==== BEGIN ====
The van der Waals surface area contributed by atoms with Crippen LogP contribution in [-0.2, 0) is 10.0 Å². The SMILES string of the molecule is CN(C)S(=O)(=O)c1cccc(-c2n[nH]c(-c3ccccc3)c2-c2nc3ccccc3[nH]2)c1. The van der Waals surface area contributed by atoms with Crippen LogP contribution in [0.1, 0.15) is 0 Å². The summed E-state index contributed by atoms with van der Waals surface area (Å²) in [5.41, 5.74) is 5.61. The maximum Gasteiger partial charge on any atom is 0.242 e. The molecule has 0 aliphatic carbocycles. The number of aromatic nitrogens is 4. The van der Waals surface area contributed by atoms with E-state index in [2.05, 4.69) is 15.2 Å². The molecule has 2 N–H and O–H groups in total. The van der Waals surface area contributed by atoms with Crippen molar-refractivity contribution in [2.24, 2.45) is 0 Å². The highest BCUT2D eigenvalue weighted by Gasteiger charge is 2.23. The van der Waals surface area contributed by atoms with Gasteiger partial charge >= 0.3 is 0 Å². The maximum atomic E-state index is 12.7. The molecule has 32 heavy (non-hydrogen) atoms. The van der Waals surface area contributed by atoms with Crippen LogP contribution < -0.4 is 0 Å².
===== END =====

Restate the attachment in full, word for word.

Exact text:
The van der Waals surface area contributed by atoms with Crippen LogP contribution in [-0.2, 0) is 10.0 Å². The SMILES string of the molecule is CN(C)S(=O)(=O)c1cccc(-c2n[nH]c(-c3ccccc3)c2-c2nc3ccccc3[nH]2)c1. The van der Waals surface area contributed by atoms with Crippen LogP contribution in [0.1, 0.15) is 0 Å². The summed E-state index contributed by atoms with van der Waals surface area (Å²) in [5.41, 5.74) is 5.61. The maximum Gasteiger partial charge on any atom is 0.242 e. The molecule has 0 aliphatic carbocycles. The number of aromatic nitrogens is 4. The van der Waals surface area contributed by atoms with E-state index in [2.05, 4.69) is 15.2 Å². The molecule has 2 N–H and O–H groups in total. The van der Waals surface area contributed by atoms with Crippen molar-refractivity contribution in [2.24, 2.45) is 0 Å². The highest BCUT2D eigenvalue weighted by Gasteiger charge is 2.23. The van der Waals surface area contributed by atoms with Gasteiger partial charge >= 0.3 is 0 Å². The maximum atomic E-state index is 12.7. The molecule has 32 heavy (non-hydrogen) atoms. The van der Waals surface area contributed by atoms with Crippen LogP contribution < -0.4 is 0 Å².